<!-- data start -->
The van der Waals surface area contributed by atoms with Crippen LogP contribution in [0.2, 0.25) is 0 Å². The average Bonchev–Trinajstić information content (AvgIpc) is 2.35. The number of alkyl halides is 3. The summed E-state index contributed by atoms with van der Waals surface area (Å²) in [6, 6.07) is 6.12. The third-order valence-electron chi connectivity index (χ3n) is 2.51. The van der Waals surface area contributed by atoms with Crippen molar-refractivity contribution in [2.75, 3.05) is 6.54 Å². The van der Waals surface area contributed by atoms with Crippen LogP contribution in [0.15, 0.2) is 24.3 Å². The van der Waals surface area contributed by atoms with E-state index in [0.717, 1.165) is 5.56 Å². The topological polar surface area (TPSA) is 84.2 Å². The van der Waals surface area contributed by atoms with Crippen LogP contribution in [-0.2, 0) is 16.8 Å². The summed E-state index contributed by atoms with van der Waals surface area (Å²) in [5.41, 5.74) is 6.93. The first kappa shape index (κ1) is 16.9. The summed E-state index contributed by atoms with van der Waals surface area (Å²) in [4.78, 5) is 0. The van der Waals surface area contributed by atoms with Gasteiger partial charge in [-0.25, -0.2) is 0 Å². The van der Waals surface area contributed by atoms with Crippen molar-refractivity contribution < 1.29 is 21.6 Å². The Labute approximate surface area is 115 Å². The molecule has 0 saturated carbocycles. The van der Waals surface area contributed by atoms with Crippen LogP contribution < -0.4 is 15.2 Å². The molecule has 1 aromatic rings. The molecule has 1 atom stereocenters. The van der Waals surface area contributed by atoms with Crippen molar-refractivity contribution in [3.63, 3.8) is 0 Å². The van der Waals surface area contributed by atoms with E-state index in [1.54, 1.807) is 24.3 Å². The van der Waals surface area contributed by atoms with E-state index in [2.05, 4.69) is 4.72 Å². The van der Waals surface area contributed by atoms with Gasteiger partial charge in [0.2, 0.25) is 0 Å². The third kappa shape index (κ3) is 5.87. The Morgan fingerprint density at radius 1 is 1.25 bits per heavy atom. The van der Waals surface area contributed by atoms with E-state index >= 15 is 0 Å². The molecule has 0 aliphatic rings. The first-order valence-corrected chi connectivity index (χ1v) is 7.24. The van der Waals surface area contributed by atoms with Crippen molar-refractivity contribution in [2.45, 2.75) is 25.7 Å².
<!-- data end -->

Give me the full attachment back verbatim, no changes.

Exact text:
The van der Waals surface area contributed by atoms with Crippen LogP contribution in [0.2, 0.25) is 0 Å². The average Bonchev–Trinajstić information content (AvgIpc) is 2.35. The number of alkyl halides is 3. The summed E-state index contributed by atoms with van der Waals surface area (Å²) in [6, 6.07) is 6.12. The third-order valence-electron chi connectivity index (χ3n) is 2.51. The van der Waals surface area contributed by atoms with Crippen molar-refractivity contribution in [2.75, 3.05) is 6.54 Å². The van der Waals surface area contributed by atoms with Crippen LogP contribution in [0.15, 0.2) is 24.3 Å². The van der Waals surface area contributed by atoms with E-state index in [0.717, 1.165) is 5.56 Å². The topological polar surface area (TPSA) is 84.2 Å². The van der Waals surface area contributed by atoms with Crippen LogP contribution in [-0.2, 0) is 16.8 Å². The summed E-state index contributed by atoms with van der Waals surface area (Å²) in [5.41, 5.74) is 6.93. The first kappa shape index (κ1) is 16.9. The summed E-state index contributed by atoms with van der Waals surface area (Å²) in [4.78, 5) is 0. The van der Waals surface area contributed by atoms with Gasteiger partial charge in [-0.25, -0.2) is 0 Å². The van der Waals surface area contributed by atoms with Crippen molar-refractivity contribution < 1.29 is 21.6 Å². The Labute approximate surface area is 115 Å². The molecule has 0 saturated carbocycles. The van der Waals surface area contributed by atoms with Crippen LogP contribution < -0.4 is 15.2 Å². The molecule has 1 aromatic rings. The molecule has 1 atom stereocenters. The van der Waals surface area contributed by atoms with Crippen molar-refractivity contribution in [3.63, 3.8) is 0 Å². The van der Waals surface area contributed by atoms with E-state index in [1.54, 1.807) is 24.3 Å². The van der Waals surface area contributed by atoms with E-state index in [2.05, 4.69) is 4.72 Å². The van der Waals surface area contributed by atoms with Gasteiger partial charge in [0.2, 0.25) is 0 Å². The third kappa shape index (κ3) is 5.87. The Morgan fingerprint density at radius 1 is 1.25 bits per heavy atom. The van der Waals surface area contributed by atoms with E-state index >= 15 is 0 Å². The molecule has 0 aliphatic rings. The first-order valence-corrected chi connectivity index (χ1v) is 7.24. The van der Waals surface area contributed by atoms with Crippen molar-refractivity contribution in [2.45, 2.75) is 25.7 Å².